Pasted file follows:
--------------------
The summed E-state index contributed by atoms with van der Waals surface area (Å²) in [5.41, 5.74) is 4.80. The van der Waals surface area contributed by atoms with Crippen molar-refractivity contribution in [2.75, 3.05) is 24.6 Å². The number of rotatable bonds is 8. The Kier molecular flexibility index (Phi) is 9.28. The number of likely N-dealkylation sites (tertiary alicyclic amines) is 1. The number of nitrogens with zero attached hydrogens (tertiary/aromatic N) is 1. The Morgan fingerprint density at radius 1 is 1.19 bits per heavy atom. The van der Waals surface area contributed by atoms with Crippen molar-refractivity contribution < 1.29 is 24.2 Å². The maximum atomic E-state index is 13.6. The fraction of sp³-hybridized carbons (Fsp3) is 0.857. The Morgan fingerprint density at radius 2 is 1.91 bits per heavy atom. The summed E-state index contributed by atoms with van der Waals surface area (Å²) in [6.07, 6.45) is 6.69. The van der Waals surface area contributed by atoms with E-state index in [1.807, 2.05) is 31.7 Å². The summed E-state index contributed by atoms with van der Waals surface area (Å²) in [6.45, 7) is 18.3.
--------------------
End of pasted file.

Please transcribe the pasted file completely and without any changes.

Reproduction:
The summed E-state index contributed by atoms with van der Waals surface area (Å²) in [5.41, 5.74) is 4.80. The van der Waals surface area contributed by atoms with Crippen molar-refractivity contribution in [2.75, 3.05) is 24.6 Å². The number of rotatable bonds is 8. The Kier molecular flexibility index (Phi) is 9.28. The number of likely N-dealkylation sites (tertiary alicyclic amines) is 1. The number of nitrogens with zero attached hydrogens (tertiary/aromatic N) is 1. The Morgan fingerprint density at radius 1 is 1.19 bits per heavy atom. The van der Waals surface area contributed by atoms with Crippen molar-refractivity contribution < 1.29 is 24.2 Å². The maximum atomic E-state index is 13.6. The fraction of sp³-hybridized carbons (Fsp3) is 0.857. The Morgan fingerprint density at radius 2 is 1.91 bits per heavy atom. The summed E-state index contributed by atoms with van der Waals surface area (Å²) in [6.07, 6.45) is 6.69. The van der Waals surface area contributed by atoms with E-state index in [1.807, 2.05) is 31.7 Å². The summed E-state index contributed by atoms with van der Waals surface area (Å²) in [6.45, 7) is 18.3.